Sony: 'The Interview' to have limited theatrical release on Christmas Day

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Sony Pictures Entertainment has announced that "The Interview" will have a limited theatrical release in the U.S. on Christmas Day. (AP Photo/Damian Dovarganes)

Sony Pictures Entertainment has announced that "The Interview" will have a limited theatrical release in the U.S. on Christmas Day.

"We have never given up on releasing 'The Interview' and we're excited our movie will be in a number of theaters on Christmas Day," Sony Entertainment CEO Michael Lynton said in a statement Tuesday.

Lynton said Sony is continuing to work with various theaters "so that this movie reaches the largest possible audience."

Greg Laemmle, one of the owners of Laemmle Theatres, told Eyewitness News "The Interview" will be shown starting on Dec. 31 at Laemmle's North Hollywood 7. More showings could be added to other Laemmle theaters later.

"When given the opportunity to strike a blow for freedom of expression, we're going to do what we can do to support that," Laemmle said.

Sony had canceled the Christmas release of the movie following threats from hackers against theatergoers. The film, starring Seth Rogen and James Franco, is a comedy about a plot to assassinate North Korea's leader, Kim Jong Un.

Last week, the FBI formally accused the North Korean government of being responsible for the hacking attack.

During his year-end news conference last week, President Barack Obama said he believed Sony "made a mistake" by pulling the release of the film.

The president said he had hoped Sony would talk to him before making the decision, adding that he would have told Sony, "Don't get into a pattern in which you're intimidated by these kinds of criminal attacks."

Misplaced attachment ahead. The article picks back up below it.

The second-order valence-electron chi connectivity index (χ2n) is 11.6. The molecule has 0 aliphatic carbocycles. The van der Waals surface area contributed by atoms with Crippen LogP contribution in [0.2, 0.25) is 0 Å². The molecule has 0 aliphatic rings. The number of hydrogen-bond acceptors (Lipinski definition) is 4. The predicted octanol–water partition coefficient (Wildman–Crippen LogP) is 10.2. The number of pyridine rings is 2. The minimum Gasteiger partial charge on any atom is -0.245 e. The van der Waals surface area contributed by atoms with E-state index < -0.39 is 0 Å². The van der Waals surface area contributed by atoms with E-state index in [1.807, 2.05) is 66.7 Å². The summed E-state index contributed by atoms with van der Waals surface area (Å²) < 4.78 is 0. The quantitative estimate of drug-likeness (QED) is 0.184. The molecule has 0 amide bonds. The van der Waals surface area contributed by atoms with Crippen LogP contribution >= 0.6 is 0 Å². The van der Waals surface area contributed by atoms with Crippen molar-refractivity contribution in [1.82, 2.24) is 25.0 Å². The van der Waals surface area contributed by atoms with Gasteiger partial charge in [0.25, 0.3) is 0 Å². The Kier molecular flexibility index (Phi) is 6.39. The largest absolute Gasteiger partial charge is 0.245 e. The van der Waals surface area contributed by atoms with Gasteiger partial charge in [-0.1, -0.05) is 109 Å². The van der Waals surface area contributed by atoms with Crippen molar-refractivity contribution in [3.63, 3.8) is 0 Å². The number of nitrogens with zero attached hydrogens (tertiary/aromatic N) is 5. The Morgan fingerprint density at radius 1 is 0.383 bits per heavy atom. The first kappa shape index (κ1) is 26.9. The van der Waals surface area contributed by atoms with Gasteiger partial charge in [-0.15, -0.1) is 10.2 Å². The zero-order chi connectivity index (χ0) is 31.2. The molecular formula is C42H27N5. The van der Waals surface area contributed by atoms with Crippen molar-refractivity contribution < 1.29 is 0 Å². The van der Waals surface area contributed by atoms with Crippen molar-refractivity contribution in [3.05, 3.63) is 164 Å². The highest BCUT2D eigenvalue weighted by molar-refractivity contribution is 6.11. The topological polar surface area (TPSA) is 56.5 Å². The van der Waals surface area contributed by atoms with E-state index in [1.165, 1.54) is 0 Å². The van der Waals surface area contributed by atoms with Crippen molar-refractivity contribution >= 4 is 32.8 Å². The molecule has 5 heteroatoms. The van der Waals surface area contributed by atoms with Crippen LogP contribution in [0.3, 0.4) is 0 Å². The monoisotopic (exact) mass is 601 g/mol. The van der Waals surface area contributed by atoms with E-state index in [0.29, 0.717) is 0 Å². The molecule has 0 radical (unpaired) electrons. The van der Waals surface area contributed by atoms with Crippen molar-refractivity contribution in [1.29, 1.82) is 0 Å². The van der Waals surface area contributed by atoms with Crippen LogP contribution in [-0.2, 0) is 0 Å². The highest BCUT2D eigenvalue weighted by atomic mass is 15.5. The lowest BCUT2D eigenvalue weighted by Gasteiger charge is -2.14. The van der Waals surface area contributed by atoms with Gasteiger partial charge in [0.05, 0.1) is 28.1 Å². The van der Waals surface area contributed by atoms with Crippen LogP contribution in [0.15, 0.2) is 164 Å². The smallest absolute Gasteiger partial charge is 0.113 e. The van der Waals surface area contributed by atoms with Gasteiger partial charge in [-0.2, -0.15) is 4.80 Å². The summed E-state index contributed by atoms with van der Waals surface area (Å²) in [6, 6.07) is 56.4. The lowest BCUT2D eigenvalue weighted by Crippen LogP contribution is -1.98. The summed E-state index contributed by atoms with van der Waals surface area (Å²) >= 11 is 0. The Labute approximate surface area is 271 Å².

In response to the president's remarks, Lynton had said his company did not cave or back down, but had no choice because major theater chains told Sony they would not carry the film.

On Tuesday, Lynton thanked the film's actors and Sony employees for their hard work during this challenging time for the company.

"While we hope this is only the first step of the film's release, we are proud to make it available to the public and to have stood up to those who attempted to suppress free speech," Lynton said.

Rogen and Franco expressed their excitement about the film's release via Twitter, calling it a victory for freedom of speech.


A White House spokesperson said the president applauds Sony's reversal.

"As the president made clear, we are a country that believes in free speech, and the right of artistic expression," Obama spokesman Eric Schultz said, according to the Associated Press. "The decision made by Sony and participating theaters allows people to make their own choices about the film, and we welcome that outcome."

Rep. Adam Schiff (D-Calif.), a senior member of the House Intelligence committee who represents many of the Hollywood studios in Congress, is urging theaters to show the film.

"Free expression is the bedrock principle of a democratic society and is especially important in the arts," said Schiff. "We must not allow the world's most oppressive dictatorship to have a veto over what American audiences can see at their local theater, or in their own homes."

The FBI said the investigation is ongoing, and it is urging the public to remain vigilant and report any suspicious activity to law enforcement.


Related Topics:
entertainmentsonyhackingmovie newsnorth korea
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